Video: Staring Down Climate Change ~ Flood Resilience in a Community on Tonle Sap Lake, Cambodia

Our lives and our Green global trek have taken a sharp right turn into the realm of climate adaptation.

For this Asian chapter of our lives, we aim to learn from field observations which solutions already exist for populations that live in the worlds most frequently flooded region.

Our visit to the Tonle Sap Lake, outside of Siem Reap, offers a glimpse of our collective future. With sea level rise climbing over one metre this century, a great many cities around the world will be underwater (New York, Miami, Amsterdam anywhere near or on a large body of water) by the end of the century.  After our first trip, we arrange with officials to return the next day with a translator for a more in depth  visit with community members of the floating village to understand more about the “behind the scenes inner-working of the community” of this floating community.

The communities that live on Lake Tonle Sap are already adapted to this climate reality and live in stilt housing, floating houses and house boats of all sizes.


The progression  from urban city to “water world” appears in a sequence of housing solutions that are fascinating. In the city of Siem Reap, houses are multifloor concrete buildings. As we reach the country side,  houses are mostly made of wood and or thatch walls. Drive further and the houses are built on increasingly high stilts.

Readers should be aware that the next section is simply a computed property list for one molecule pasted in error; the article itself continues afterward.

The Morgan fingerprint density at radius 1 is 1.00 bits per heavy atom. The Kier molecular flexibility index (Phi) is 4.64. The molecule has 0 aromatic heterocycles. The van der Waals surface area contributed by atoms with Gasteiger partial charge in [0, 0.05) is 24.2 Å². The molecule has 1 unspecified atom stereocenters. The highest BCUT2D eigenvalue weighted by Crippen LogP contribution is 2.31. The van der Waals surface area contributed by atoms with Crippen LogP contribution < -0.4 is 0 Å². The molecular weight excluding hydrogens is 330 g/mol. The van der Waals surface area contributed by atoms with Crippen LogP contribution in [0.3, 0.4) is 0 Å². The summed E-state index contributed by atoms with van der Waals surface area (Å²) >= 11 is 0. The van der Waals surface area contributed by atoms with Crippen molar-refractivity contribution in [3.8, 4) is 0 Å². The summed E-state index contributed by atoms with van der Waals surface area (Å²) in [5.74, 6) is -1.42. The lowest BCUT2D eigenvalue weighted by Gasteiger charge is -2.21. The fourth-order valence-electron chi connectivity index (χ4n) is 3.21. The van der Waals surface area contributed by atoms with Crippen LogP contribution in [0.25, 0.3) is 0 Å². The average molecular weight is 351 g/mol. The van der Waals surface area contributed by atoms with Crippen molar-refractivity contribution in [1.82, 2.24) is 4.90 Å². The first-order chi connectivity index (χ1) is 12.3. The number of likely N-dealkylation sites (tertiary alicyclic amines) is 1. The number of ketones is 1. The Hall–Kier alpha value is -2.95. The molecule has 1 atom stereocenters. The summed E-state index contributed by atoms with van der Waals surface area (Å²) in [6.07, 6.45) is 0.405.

By the time we transition from tuk tuk to boat for transport to the area and a smaller boat to visit the families, we enter an entirely new universe. A city of homes built on stilts in clusters, just like streets and city blocks, but standing  about twenty feet above (todays) water level. Finally, Houses shed their stilts entirely in favor of metal drums and bamboo poles for floatation systems. Now we’re talking!

Both of us mezmerized by this very different world, different planet. It is both history and science fiction. Families go to school, farm, run stores, have pets, fish, play, work on the water 24/7. It is for them as natural as living on land is for the rest of us, and they have been doing it for generations. Every resident we spoke to said they and their parents and as long as anyone remembered, were born there.

We were welcomed warmly and hospitably by multiple families. The experience provided an incredible opportunity to bridge two cultures least of which was our language difference, but rather bridging the land life culture with the water life culture.


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